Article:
Palestinians are establishing a new terrorist infrastructure.
They’ve moved over to online recruitment via popular campaigns designed to sow hatred and covey the sense that the Al-Aqsa Mosque is under threat – in the hope of prompting a terror mission carried out by a lone attacker, one who is not affiliated with any terrorist organization.
Prof. Yair Amichai-Hamburger, director of the Research Center for Internet Psychology at the Interdisciplinary Center’s School of Communication in Herzliya, explains that the discourse on the Internet functions as a breeding ground for extremists.
“The propaganda is absolute. We are perceived there as Satan’s earthly representatives….Every Jew represents a part of the threatening mechanism.”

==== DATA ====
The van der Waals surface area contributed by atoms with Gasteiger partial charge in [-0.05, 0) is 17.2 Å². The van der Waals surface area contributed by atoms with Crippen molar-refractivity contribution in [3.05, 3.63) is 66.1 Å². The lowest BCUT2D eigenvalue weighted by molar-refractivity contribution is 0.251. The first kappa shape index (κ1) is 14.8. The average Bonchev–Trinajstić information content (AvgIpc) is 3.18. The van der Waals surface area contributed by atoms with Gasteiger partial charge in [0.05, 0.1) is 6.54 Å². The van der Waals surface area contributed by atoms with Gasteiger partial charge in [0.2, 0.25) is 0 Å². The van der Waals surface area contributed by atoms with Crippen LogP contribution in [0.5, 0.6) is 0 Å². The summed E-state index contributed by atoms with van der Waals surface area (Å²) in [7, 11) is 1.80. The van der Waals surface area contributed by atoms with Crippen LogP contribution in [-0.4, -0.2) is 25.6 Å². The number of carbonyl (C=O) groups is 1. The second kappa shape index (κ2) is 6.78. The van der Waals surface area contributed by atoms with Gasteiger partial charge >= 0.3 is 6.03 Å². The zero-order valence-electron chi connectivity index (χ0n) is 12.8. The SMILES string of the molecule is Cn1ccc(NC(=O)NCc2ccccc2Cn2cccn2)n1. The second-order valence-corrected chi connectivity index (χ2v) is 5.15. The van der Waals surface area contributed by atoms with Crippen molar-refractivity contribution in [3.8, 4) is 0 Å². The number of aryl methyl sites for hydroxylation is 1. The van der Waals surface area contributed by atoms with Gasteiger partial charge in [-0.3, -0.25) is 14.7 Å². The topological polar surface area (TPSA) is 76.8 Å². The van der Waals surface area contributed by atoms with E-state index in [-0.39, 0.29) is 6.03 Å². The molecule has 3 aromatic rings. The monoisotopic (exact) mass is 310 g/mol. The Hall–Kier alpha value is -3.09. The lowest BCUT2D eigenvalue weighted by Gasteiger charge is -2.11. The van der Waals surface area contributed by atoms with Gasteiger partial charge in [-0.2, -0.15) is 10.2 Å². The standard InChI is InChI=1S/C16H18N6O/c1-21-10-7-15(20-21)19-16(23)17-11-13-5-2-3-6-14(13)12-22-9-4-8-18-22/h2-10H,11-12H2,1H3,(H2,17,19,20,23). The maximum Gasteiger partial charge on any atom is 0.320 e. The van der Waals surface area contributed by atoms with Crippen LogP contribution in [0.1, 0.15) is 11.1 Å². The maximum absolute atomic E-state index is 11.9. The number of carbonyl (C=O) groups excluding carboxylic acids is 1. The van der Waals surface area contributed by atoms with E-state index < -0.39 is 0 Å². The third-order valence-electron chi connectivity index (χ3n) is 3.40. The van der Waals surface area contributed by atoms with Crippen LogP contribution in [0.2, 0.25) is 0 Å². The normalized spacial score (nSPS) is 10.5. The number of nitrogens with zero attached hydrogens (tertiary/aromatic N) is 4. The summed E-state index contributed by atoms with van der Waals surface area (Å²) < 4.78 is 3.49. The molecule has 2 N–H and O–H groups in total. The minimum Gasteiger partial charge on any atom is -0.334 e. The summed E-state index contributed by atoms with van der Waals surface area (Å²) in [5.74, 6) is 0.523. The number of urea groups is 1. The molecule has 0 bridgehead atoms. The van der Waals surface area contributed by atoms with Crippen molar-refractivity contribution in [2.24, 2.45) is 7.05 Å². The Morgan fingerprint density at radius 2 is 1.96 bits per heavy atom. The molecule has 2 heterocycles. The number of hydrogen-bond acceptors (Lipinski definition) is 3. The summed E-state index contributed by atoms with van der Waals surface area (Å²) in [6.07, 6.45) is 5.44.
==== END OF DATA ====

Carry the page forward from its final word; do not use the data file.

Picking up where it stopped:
“Once the message has seeped in, the sense of solidarity becomes absolute, and the attacker’s personal existence becomes meaningless. He turns into the long arm of Islam.”
“This gives rise to a new profile of a terrorist, one who perhaps just a few days earlier had no intentions of driving his car into a group of soldiers or people at a train station, but ends up saying [gone] with the world.”